Interpreting and Using Pivot Points
When calculating pivot points, the pivot point itself is the primary support/resistance. This means that the largest price movement is expected to occur at this price. The other support and resistance levels are less influential, but may still generate significant price movements.
Pivot points can be used in two ways. The first way is for determining the overall market trend: if the pivot point price is broken in an upward movement, then the market is bullish, and vice versa. Keep in mind, however, that pivot points are short-term trend indicators, useful for only one day until it needs to be recalculated. The second method is to use pivot point price levels to enter and exit the markets. For example, a trader might put in a limit order to buy 100 shares if the price breaks a resistance level. Alternatively, a trader might set a stop-loss for his or her active trade if a support level is broken.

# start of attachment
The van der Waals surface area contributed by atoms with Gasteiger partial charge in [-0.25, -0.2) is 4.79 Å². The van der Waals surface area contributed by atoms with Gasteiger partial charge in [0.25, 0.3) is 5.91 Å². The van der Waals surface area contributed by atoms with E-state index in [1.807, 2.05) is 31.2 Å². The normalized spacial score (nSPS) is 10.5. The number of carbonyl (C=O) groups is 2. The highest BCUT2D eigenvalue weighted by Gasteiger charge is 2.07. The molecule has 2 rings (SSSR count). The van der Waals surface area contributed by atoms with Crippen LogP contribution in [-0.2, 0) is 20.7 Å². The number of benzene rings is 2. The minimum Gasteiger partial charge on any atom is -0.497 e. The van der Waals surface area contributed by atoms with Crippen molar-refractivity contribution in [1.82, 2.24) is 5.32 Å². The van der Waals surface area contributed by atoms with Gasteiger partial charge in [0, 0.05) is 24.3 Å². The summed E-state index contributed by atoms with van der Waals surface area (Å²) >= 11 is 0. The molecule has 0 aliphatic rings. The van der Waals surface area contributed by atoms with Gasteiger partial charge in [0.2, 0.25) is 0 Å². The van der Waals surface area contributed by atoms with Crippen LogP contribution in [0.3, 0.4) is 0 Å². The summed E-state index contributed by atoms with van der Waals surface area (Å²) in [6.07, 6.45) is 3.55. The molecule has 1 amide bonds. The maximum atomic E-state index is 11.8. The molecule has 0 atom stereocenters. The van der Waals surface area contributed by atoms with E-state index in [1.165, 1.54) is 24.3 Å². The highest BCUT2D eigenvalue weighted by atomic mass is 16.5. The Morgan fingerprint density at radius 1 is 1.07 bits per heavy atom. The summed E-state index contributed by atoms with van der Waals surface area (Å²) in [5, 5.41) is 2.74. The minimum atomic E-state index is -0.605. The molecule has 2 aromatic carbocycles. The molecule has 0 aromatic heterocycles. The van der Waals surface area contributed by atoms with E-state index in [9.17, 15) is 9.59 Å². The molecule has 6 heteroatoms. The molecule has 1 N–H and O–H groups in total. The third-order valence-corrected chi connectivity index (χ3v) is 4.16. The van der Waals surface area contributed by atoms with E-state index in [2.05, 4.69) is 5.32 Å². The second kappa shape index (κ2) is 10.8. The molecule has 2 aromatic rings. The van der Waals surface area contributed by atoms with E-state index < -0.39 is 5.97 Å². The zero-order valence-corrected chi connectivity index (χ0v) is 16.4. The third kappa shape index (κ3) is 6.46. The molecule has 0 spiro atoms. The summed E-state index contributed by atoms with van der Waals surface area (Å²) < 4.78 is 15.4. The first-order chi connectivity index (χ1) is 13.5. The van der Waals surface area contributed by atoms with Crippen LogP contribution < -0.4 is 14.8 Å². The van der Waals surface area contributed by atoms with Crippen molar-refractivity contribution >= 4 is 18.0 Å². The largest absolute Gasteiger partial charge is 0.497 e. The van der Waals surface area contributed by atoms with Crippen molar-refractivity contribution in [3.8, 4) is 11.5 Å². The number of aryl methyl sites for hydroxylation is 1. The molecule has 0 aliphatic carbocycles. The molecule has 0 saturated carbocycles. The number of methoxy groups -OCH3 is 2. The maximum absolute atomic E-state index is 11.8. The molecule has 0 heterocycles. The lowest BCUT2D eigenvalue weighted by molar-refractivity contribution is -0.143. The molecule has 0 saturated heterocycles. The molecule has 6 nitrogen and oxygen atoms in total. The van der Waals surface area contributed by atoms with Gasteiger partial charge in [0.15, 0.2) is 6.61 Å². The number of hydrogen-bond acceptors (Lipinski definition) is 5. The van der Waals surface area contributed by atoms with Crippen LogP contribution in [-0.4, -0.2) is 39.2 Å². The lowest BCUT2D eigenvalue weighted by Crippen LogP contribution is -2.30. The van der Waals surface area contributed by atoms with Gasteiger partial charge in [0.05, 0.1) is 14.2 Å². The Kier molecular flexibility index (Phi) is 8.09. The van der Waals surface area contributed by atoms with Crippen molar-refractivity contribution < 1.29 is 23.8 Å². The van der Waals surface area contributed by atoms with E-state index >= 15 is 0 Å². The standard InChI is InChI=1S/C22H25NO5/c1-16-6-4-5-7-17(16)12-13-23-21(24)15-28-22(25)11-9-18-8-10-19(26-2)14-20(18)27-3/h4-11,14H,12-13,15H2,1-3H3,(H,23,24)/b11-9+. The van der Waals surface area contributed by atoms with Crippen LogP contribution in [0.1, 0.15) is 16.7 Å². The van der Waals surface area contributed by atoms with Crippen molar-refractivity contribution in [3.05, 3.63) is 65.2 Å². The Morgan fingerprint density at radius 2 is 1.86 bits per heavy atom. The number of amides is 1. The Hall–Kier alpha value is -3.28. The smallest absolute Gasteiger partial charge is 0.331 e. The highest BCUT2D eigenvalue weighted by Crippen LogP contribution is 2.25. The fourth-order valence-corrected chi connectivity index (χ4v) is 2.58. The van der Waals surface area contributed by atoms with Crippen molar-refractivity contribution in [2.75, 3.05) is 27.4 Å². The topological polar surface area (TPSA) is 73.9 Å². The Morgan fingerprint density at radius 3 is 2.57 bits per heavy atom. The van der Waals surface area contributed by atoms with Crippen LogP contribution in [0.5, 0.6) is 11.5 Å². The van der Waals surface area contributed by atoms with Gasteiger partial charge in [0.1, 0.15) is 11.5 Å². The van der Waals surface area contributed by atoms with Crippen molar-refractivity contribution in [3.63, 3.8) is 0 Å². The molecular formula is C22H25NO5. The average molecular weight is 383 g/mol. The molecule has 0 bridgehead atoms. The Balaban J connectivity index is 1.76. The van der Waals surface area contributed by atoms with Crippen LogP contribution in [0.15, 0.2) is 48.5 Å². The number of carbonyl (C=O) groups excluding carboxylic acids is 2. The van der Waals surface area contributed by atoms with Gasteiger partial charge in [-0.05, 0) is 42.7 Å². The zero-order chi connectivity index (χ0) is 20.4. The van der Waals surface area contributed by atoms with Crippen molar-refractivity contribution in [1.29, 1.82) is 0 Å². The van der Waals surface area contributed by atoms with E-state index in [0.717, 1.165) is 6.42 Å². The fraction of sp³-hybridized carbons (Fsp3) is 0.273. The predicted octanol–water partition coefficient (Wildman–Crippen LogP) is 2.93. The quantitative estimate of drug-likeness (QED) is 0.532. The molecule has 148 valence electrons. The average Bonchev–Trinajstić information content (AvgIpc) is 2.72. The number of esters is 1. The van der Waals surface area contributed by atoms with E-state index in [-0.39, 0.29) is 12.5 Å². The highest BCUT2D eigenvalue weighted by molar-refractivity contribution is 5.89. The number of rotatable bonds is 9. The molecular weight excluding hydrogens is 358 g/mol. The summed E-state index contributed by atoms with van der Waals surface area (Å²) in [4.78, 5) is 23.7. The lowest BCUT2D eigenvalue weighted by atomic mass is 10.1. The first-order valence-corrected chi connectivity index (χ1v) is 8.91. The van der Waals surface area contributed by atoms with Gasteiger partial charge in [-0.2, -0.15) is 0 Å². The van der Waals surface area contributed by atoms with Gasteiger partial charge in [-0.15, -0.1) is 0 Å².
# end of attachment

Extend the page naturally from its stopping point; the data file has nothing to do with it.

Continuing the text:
The Bottom Line
Pivot points are yet another useful tool that can be added to any trader’s toolbox. It enables anyone to quickly calculate levels that are likely to cause price movement. The success of a pivot-point system, however, lies squarely on the shoulders of the trader, and on his or her ability to effectively use the pivot-point systems in conjunction with other forms of technical analysis. These other technical indicators can be anything from MACD crossovers to candlestick patterns – the greater the number of positive indications, the greater the chances for success.
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